The Harbour Bridge, Sydney Opera House, Bondi Beach… Sydney certainly has no shortage of iconic sights. But if you’re visiting the city and have already ticked the big ones off the list, you may be left wondering ‘now what?!’
After all, in a city so large, it can be hard to know where to what’s going to be worth your time. Sometimes, it’s those hidden gems that aren’t in every guidebook or travel website that end up being the most memorable. That’s why we’ve rounded up the things to do in Sydney that only locals know about. From delicious food precincts to bars with spectacular views and secluded beaches, there’s something for everyone!
Ever had those times where you know you feel like Asian food, but aren’t sure which kind? Same. It’s on these occasions that you need to head to Spice Alley. Located in Chippendale’s Kensington Street, this is a Hawker-style mini market filled with Japanese, Malaysian, Thai, Malaysian, Singaporean and Vietnamese delights. The street is decked out with fairy lights and lanterns, which creates the perfect ambience for date night or a casual dinner with friends.
Learn more about Kensington Street.
One of Sydney’s biggest selling points is the seamless blend of beach and city, and nowhere illustrates this better than Milk Beach in Vaucluse. Tucked away in Sydney Harbour National Park, this secluded beach offers one of the most spectacular views of Sydney Harbour. It’s also located right in front of the heritage-listed Strickland House in Vaucluse, which has remained completely intact from its original condition in the 1850s.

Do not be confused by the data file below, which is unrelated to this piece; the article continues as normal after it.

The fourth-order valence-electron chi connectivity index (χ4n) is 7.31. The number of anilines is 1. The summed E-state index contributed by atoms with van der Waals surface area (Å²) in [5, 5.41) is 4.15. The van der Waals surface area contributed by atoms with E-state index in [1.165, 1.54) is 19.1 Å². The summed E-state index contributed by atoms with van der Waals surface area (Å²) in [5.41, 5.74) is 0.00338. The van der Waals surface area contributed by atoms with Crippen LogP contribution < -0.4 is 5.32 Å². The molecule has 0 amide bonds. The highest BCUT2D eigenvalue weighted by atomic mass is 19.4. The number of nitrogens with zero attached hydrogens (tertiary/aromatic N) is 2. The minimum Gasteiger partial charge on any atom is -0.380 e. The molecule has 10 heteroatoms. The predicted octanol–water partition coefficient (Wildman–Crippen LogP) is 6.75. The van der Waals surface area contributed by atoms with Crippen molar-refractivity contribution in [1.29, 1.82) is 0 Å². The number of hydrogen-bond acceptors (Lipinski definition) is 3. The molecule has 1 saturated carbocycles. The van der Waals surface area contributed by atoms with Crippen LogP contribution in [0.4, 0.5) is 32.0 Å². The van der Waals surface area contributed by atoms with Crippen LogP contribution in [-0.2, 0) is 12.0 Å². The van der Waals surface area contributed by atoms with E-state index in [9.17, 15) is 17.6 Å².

Learn more about Milk Beach.
A post shared by Tramsheds (@tramsheds) on Feb 13, 2018 at 12:23am PST
What was once the historic Rozelle Tramsheds has been transformed into one of Sydney’s most unique dining destinations. The beautifully restored precinct is filled with more than 12 delicious eateries, including sustainable restaurant, Butcher and the Farmer, southern soul food joint, Redline Brewing Co and local faves like Belle’s Hot Chicken, Gelato Messina and Mama’s Buoi. They also hold a grower’s market every Sunday morning, which is well worth a visit. While it’s a little off the beaten track, it’s only a short tram ride away from the Sydney CBD.
Learn more about Tramsheds.
Blink and you’ll miss this Sydney hidden gem. Located in the chic suburb of Paddington, this sunken garden was built as a water reservoir in 1899 and reopened as an urban park in 2009. From the hanging garden canopy to the vibrant graffiti art and sandstone pillars, this is easily one of the most Instagrammable spots in Sydney. Or, you can come to simply enjoy the quiet oasis away from the hustle and bustle of the city.
Learn more about Paddington Reservoir Gardens.
If the idea of playing golf on a Friday night doesn’t inspire much enthusiasm, you clearly haven’t been to Holey Moley Golf Club. With locations in Newtown, Darlinghurst and Castle Hill, it’s part cocktail bar, part karaoke joint and part mini golf course. Tackling their themed holes with one of their crazy, golf-inspired cocktails (Sugar Caddy, anyone?) in hand is easily one of the most fun nights out you can have in Sydney.
Learn more about Holey Moley.
Many a tourist has been left gobsmacked by stumbling across this cove on the Bondi to Coogee walk. Located in between Clovelly and Coogee beaches, Gordon’s Bay is only accessible by foot—but it’s well worth the walk. The water is such a sparkling turquoise that it looks like it’s straight off a postcard. It’s also a nice spot to go for a dip in summer, if you’re someone who prefers calm water to waves (aka. me)
Learn more about Gordon’s Bay.
Squire’s Landing is a hidden gem purely because it’s only a few weeks old—but chances are, it won’t stay that way for long. Located in The Rocks, the James Squire brewhouse and restaurant offers unparalleled views of the Sydney Harbour Bridge and Opera House. They also have a great range of craft beers and delicious food menu (both in the downstairs bar and restaurant upstairs) you can enjoy while you take in the view.
Learn more about Squire’s Landing.